I used to say that I didn’t like seafood. Sure, I’d eat fish sticks and shrimp, but anything seafood related that I would eat had to be pulverized and breaded to the point where it was barely recognizable.

A friend introduced me to the wonders of real seafood recently- crab legs dipped in butter sauce, perfectly seasoned scallops and seafood bags that seem endless in their delicious variety. It made me ask myself, why did I dislike seafood in the first place?

At first, I thought the answer was that seafood can be alot of work. You have to crack open crab legs, peel and devein shrimp, clean fish, and so on. But in reality, that doesn’t take much longer than any of the other food prep I’ve done. It was the work itself. Removing veins, eyes and heads was not something I had to do with my other food.

Basically, I disliked it because it reminded me that it used to be alive at one point.

This revelation dovetails with another that I had during the depths of isolation during the pandemic. I was weighing the pros and cons of going vegetarian again. I realized that while it was possible to stop eating animals, it was impossible to stop killing things to live. Plants are alive, as are the fruits and vegetables we harvest from them (here’s another interesting discussion of this topic). My life can only be sustained with other life, and there’s no way around it. Of course, plants look and function differently enough from us that it’s hard to feel a sense of shared empathy with an apple.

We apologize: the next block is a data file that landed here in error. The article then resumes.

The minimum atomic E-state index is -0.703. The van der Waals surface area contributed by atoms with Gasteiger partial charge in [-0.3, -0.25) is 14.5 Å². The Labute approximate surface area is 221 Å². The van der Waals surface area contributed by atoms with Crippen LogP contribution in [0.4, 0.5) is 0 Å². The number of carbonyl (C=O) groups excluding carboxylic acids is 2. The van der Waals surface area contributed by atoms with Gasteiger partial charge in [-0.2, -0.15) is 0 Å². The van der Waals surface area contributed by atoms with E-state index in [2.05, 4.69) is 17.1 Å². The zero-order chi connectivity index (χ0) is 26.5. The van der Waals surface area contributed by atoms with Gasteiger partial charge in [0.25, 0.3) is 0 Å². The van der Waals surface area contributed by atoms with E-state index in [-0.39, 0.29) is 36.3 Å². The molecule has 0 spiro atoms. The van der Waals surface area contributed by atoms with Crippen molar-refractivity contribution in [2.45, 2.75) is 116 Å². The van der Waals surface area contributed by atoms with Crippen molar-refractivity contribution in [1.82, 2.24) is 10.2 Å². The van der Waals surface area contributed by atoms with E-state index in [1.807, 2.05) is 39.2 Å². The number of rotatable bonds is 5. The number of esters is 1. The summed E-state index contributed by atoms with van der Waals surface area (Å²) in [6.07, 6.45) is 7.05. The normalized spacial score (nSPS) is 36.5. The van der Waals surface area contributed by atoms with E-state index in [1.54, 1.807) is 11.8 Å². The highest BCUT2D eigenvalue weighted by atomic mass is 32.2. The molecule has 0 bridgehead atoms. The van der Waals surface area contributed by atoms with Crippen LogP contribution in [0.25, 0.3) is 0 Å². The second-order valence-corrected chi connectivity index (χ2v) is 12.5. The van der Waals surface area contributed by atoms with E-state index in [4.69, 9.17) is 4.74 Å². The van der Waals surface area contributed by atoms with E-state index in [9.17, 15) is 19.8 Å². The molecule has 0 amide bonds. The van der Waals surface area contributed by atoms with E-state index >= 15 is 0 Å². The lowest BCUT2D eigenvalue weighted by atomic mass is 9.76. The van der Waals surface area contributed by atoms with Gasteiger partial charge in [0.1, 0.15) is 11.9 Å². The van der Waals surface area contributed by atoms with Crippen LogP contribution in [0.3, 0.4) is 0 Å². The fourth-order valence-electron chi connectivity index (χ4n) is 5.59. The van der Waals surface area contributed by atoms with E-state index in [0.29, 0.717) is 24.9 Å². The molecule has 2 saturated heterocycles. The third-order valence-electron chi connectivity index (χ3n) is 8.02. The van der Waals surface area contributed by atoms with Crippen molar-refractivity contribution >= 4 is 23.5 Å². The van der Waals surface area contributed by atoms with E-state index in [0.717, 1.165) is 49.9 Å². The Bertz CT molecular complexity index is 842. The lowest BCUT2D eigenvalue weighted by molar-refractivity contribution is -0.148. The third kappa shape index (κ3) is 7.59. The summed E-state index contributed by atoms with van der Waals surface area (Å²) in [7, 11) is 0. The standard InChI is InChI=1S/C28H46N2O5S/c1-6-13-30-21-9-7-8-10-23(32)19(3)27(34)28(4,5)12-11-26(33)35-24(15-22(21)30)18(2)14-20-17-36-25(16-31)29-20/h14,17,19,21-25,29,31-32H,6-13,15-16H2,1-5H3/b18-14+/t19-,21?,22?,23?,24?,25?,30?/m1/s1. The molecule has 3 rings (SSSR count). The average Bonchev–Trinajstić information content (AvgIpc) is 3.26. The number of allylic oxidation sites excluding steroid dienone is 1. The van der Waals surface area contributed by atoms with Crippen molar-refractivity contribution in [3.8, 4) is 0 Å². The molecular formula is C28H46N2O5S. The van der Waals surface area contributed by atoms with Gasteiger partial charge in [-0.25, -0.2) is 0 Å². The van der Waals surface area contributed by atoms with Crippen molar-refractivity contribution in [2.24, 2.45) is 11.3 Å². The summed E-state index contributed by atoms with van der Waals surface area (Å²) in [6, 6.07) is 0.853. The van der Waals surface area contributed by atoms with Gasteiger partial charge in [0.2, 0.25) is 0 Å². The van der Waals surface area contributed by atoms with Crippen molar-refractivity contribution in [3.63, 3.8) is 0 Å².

The same is true for the ways that our food is prepared. When I go to the store, a pound of ground beef or chicken breasts are so abstracted from the animals they actually come from that they might as well be as different from me as the apple is. I’m not buying the remains of a living animal, I’m buying “meat.” Even the cooked versions of those meats bear no resemblance to their former lives.

Seafood fundamentally challenges that disassociation. You are cracking open the leg of a crab. There’s no abstraction for that. You go into the store and see whole fish. The lobsters are swimming around until you kill it yourself. The reality of consuming life stares you in the face in a way that other food doesn’t.

That’s why I found it gross for so long. It wasn’t the food itself, but my immaturity in navigating the moral ground of literally living. The pandemic finally drove home that the moral clarity I strove for does not exist. I stayed home and safe during the pandemic while others had to work and die to feed me. That makes me a bad person, but a bad person who’s still alive. I have to live with that.

And so I learned that life requires life. There’s no moral clarity around vegetarianism for me either, not if the point is to preserve life. I’ve accepted that, so I don’t mind when the lobster stares back anymore. It’s him or me, the virus or me, the apple or me. Someday I’ll lose, and the plants and animals will eat me. There’s nothing gross about being reminded that a living thing sustains me.

Instead, I feel grateful. I feel a connection to seafood now that I don’t feel slinging ground turkey around. This era of seafood is helping me to understand where I belong in this universe. And it’s fucking delicious.

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Let’s Make A Change Tomorrow!

Photo by Katt Yukawa on Unsplash

Dear Mark,